Error “No suitable application records” were found when submitting apps via xCode

5.00 avg. rating (94% score) - 1 vote

When attempting to submit my application to the iOS app store recently using xCode Organizer, I encountered the following weird error message:

xCode Organizer No Suitable Applications Found


“iTunes Store operation failed – No suitable application records were found. Verify your bundle identifier … is correct”

After checking that the provisioning profiles are properly set up and that the same bundle identifier is created on both the iOS Developer Portal and the iTunes Connect website only to find nothing out of the ordinary, I started to suspect I just stumbled upon another xCode bug. Contrary to their consumer products which are probably built to high quality standards, Apple’s software development tools, xCode notwithstanding, have been known to be quite buggy – definitely not in par with tools from other companies, for example, Microsoft Visual Studio, which is more developer friendly and much less buggy.

In my case I have submitted applications to the App Store multiple times using Xcode Organizer with no issues. So what was so different this time round? It took me quite a while to find out – I was developing applications for another company who gave me two independent accounts, one to sign in to iOS Developer Portal and another to sign in to iTunes Connect. Since the Account panel in xCode preferences does not accept iTunes Connect account, this could explain the above error message due to inability to pull the application list. To prove this theory I tried to add my iTunes Connect account to xCode’s account list but was greeted with an error message saying that the account is not a developer account. So submitting from xCode organizer was probably out of the question.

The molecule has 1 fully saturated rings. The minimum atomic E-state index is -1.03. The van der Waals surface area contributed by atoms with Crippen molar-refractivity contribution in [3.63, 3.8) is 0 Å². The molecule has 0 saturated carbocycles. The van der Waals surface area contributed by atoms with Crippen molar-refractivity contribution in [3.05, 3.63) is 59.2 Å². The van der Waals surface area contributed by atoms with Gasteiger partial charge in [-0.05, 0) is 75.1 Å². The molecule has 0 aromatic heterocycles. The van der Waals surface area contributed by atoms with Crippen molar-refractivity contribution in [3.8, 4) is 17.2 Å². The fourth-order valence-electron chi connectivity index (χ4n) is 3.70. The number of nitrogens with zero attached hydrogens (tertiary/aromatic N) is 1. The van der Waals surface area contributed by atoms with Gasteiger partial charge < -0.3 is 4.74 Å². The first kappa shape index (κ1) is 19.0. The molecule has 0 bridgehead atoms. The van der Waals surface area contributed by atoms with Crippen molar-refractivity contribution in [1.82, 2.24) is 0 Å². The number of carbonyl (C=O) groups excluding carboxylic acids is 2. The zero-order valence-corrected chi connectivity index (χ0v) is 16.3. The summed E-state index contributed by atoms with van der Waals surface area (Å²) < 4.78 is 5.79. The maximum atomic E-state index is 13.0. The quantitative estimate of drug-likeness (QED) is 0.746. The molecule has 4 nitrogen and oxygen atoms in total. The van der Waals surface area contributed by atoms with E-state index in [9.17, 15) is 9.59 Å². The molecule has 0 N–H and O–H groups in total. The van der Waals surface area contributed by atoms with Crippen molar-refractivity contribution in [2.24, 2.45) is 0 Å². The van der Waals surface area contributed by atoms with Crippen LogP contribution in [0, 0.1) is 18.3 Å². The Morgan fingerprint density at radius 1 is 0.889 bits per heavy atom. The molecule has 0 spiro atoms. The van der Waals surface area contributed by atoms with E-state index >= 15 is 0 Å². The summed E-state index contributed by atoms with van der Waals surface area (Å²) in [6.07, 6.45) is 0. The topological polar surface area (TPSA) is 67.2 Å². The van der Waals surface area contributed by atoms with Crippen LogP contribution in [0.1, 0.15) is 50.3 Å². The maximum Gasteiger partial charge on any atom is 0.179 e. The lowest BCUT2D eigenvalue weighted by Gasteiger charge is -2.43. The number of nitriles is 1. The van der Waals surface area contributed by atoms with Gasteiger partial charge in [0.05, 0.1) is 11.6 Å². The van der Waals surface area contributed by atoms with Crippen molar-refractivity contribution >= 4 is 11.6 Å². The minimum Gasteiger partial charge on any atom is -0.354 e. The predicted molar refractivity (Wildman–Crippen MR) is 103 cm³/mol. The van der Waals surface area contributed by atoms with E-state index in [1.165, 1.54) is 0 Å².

The only option now is to export the application IPA file and submit using the Application Loader:

Apple Application Loader

I must say, perhaps not surprisingly, that the Apple Application Loader is among the lousiest developer tools I have ever seen. It allows user to run multiple instances of its on the same machine and can be quite unstable at times. Nevertherless, clicking on Deliver Your App and submitting my IPA file now worked fine and I can proceed with releasing my application for user to test via TestFlight!

So the problem I encountered was definitely an xCode bug which wasted me almost half a day to figure out. It would have been more helpful if xCode could prompt user to log in again if their account does not have enough permissions for iTunes Connect, or if the error message could just be more specific. Either way, xCode has never been known to be developer-friendly and this is probably just something xCode developers have to live with.

On a side note, if you attempt to build your code on a machine without valid provisioning profiles, and xCode offers to fix the issue for you like in the following screenshot …


…. do not ever agree to let xCode automatically “fix” the issue! Although it may seem to work at first, the resulting sets of private keys / certificates / profiles will be a mess and quite a challenge to clean up or to migrate to a different computer. Simply log on to the iOS Developer Portal and follow the instructions to generate the profiles yourself – it will be cleaner and easier to troubleshoot if something goes wrong. Shoud you decide to let xCode fix the issue on your behalf, it will create a set of provisioning profiles beginning with XC (e.g. XC Ad Hoc …) on the developer portal, and attempt to sign the application with this profile:


If another developer on the developer team also creates a release profile for the same bundle identifier, the created profile will bear the name entered by the developer, not the name auto-generated by xCode and you will have two release profiles for the same application, which can be quite confusing. To avoid this, I just spend some initial efforts to manually create the necessary profiles and keep things simple to avoid having to deal with possible xCode bugs that may arise.

5.00 avg. rating (94% score) - 1 vote


A tough developer who likes to work on just about anything, from software development to electronics, and share his knowledge with the rest of the world.

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